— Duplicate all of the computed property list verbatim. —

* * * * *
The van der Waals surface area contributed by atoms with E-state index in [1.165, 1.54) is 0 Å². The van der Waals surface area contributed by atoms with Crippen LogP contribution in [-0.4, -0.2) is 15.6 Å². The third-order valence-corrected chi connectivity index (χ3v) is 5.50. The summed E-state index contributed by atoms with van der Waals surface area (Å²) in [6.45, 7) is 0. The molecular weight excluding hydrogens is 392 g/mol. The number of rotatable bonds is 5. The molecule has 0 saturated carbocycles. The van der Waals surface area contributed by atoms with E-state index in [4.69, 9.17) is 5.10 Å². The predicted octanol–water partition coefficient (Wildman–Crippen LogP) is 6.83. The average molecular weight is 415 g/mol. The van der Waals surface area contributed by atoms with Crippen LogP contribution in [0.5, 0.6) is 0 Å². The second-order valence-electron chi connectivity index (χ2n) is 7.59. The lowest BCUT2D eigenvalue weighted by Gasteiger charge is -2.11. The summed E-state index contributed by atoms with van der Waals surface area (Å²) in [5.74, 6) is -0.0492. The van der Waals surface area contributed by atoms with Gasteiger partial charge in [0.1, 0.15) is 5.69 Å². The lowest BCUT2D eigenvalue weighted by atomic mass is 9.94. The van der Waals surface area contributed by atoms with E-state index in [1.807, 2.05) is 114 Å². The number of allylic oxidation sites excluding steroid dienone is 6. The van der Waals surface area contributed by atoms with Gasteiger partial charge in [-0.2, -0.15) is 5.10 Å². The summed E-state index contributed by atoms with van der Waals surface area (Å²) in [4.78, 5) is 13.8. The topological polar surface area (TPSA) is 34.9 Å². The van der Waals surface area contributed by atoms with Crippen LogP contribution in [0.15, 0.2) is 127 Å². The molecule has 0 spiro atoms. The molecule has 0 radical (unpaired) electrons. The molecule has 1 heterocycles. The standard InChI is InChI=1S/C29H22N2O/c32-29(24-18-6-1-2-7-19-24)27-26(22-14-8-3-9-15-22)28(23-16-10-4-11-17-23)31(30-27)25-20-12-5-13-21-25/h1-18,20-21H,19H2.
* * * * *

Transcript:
The van der Waals surface area contributed by atoms with E-state index in [1.165, 1.54) is 0 Å². The van der Waals surface area contributed by atoms with Crippen LogP contribution in [-0.4, -0.2) is 15.6 Å². The third-order valence-corrected chi connectivity index (χ3v) is 5.50. The summed E-state index contributed by atoms with van der Waals surface area (Å²) in [6.45, 7) is 0. The molecular weight excluding hydrogens is 392 g/mol. The number of rotatable bonds is 5. The molecule has 0 saturated carbocycles. The van der Waals surface area contributed by atoms with E-state index in [4.69, 9.17) is 5.10 Å². The predicted octanol–water partition coefficient (Wildman–Crippen LogP) is 6.83. The average molecular weight is 415 g/mol. The van der Waals surface area contributed by atoms with Crippen LogP contribution in [0.5, 0.6) is 0 Å². The second-order valence-electron chi connectivity index (χ2n) is 7.59. The lowest BCUT2D eigenvalue weighted by Gasteiger charge is -2.11. The summed E-state index contributed by atoms with van der Waals surface area (Å²) in [5.74, 6) is -0.0492. The van der Waals surface area contributed by atoms with Gasteiger partial charge in [0.1, 0.15) is 5.69 Å². The lowest BCUT2D eigenvalue weighted by atomic mass is 9.94. The van der Waals surface area contributed by atoms with E-state index in [1.807, 2.05) is 114 Å². The number of allylic oxidation sites excluding steroid dienone is 6. The van der Waals surface area contributed by atoms with Gasteiger partial charge in [-0.2, -0.15) is 5.10 Å². The summed E-state index contributed by atoms with van der Waals surface area (Å²) in [4.78, 5) is 13.8. The topological polar surface area (TPSA) is 34.9 Å². The van der Waals surface area contributed by atoms with Crippen LogP contribution in [0.15, 0.2) is 127 Å². The molecule has 0 spiro atoms. The molecule has 0 radical (unpaired) electrons. The molecule has 1 heterocycles. The standard InChI is InChI=1S/C29H22N2O/c32-29(24-18-6-1-2-7-19-24)27-26(22-14-8-3-9-15-22)28(23-16-10-4-11-17-23)31(30-27)25-20-12-5-13-21-25/h1-18,20-21H,19H2.